At this very moment, up to 25 million tons of debris--occupying an area roughly the size of California--is a on a collision course for the North American west coast.
The floating wreckage, often called flotsam, is a result of the massively destructive, 9.0-magnitude earthquake that struck just off the coast of Japan last March.
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Peninsula College oceanographers Curtis Ebbesmeyer and Jim Ingraham told the Huffington Post that the wreckage could include virtually anything that floats-- portions of houses, boats, ships, furniture, cars and even human remains (athletic shoes can act as flotation devices).
"You're going to have the flotsam go four places," Ebbesmeyer explained to the the American Foreign Press. "Some is going to sink, which might be a quarter; some is going to come to North America, which might be a quarter; some is going to come around back to Japan, which might be a quarter, about six years later; some is going to go into the garbage patch, which might be a quarter roughly."
The first pieces of flotsam began to hit the United States in late 2011; however, a great deal more will likely wash ashore over the course of the next year two years--with the majority starting to land next winter.
The Environmental Protection Agency has begun coordinating with the U.S. Coast Guard on an extensive clean-up effort, but the agency admits they're still largely in the dark about exactly what the scale of that effort will be.
"We don't know how much is floating, we don't know how much is buoyant, how much is under the surface, how much has broken up," EPA Regional Director Jared Blumenfeld told ABC-7 News, "but we do know there is a huge amount of it and stuff that you don't normally find. Cars, houses, telephone booths, I mean you name it."
A historical precedent makes it difficult to predict the ultimate landing place of waterborne debris. The San Jose Mercury News reports:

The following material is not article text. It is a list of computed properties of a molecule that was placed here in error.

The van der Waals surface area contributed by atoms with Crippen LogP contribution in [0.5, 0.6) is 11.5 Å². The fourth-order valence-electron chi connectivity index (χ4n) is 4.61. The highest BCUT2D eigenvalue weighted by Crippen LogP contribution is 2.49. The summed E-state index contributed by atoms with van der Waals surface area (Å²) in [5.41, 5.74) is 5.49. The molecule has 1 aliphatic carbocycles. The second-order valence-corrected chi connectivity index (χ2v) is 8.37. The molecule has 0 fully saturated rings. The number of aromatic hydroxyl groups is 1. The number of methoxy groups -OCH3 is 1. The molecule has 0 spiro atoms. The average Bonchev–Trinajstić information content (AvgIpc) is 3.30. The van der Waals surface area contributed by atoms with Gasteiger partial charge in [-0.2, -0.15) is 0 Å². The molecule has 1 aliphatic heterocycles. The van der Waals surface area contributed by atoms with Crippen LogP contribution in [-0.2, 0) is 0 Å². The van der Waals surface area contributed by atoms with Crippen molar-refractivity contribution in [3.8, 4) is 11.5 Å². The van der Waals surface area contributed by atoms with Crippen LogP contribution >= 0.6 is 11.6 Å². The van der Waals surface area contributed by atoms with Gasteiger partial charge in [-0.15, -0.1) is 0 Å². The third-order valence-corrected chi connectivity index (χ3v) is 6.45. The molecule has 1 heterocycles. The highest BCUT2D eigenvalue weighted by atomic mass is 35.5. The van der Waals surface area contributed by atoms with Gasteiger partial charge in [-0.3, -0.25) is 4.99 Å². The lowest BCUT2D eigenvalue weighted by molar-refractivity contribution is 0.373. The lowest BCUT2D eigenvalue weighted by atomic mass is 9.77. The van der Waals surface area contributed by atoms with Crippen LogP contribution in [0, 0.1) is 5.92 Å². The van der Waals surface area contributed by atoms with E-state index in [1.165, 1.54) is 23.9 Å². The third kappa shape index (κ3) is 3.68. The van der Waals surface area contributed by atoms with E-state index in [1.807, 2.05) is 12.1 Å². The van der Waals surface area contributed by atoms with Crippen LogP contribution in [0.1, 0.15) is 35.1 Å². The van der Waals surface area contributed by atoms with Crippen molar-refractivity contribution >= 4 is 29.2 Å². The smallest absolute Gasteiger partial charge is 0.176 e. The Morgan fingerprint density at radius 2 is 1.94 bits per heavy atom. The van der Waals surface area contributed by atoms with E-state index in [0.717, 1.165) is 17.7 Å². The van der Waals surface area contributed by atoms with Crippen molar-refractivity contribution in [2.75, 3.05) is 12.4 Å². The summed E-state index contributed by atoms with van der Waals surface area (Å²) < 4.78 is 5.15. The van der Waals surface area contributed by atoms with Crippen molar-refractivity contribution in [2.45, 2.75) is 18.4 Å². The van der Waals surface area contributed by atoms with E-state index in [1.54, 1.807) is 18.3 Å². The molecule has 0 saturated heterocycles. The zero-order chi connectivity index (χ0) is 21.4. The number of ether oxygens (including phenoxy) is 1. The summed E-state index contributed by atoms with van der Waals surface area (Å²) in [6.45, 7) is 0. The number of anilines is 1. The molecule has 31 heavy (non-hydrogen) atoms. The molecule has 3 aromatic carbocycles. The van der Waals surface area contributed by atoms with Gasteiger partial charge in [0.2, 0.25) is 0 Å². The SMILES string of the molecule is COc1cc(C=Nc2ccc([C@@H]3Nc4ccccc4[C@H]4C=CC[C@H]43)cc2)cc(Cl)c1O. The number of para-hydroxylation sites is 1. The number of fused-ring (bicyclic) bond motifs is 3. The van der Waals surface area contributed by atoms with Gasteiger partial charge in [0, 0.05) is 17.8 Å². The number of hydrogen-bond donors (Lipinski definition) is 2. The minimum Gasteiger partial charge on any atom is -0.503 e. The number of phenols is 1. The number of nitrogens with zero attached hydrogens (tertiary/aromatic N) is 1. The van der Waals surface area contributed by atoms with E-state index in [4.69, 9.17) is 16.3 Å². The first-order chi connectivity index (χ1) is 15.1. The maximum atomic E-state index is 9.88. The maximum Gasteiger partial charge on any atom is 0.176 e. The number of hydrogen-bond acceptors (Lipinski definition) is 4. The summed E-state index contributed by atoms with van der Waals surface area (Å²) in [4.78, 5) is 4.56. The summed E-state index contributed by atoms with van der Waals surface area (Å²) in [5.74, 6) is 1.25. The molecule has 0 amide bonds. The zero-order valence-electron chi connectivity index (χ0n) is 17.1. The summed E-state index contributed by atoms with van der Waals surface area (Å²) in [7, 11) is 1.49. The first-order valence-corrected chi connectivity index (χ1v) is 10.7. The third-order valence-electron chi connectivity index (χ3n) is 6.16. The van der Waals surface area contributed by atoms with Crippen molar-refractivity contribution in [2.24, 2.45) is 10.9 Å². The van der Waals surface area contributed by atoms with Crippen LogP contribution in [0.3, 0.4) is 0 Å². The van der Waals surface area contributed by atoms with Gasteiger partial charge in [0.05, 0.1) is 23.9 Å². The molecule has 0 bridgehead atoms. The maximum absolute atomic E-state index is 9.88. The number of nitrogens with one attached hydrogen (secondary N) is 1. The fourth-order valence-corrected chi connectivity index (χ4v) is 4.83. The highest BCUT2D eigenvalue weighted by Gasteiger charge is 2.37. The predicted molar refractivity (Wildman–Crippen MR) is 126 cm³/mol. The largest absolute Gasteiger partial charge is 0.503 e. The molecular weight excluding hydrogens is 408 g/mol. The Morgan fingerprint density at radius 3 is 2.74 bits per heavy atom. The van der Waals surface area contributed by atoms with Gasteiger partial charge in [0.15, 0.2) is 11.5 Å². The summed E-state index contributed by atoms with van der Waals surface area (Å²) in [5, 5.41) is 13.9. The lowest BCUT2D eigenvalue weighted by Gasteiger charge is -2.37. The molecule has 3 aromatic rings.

[National Oceanic and Atmospheric Administration Pacific Islands Director Kris] McElwee noted that after other major disasters, including Hurricane Katrina in 2005 and the Indian Ocean tsunami in 2004, massive amounts of material that washed out to sea did not turn up on beaches in other countries. Instead, the flotsam caused problems near the beaches where it originated, creating hazards for ships and disrupting commercial fishing.
Officials have noted, even though the tsunami created a major nuclear threat in Japan, there's very little risk of any radioactive material hitting American or Canadian shores.
Starting last year, a handful of organizations have begun taking researchers studying ocean currents and nautical plastic accumulation as well as tourists interested in seeing the floating aftermath of the Japanese disaster on firsthand trips through the Pacific gyre, where much of the debris has accumulated.
"For me it's interesting to see that there is debris from the ocean coming from events like tsunami--things that you can't control--and things that you can control as well," cruise participant Valerie Lecoeur told National Geographic
Check out this computer simulation from the International Pacific Research Center showing how the debris will likely travel over time:
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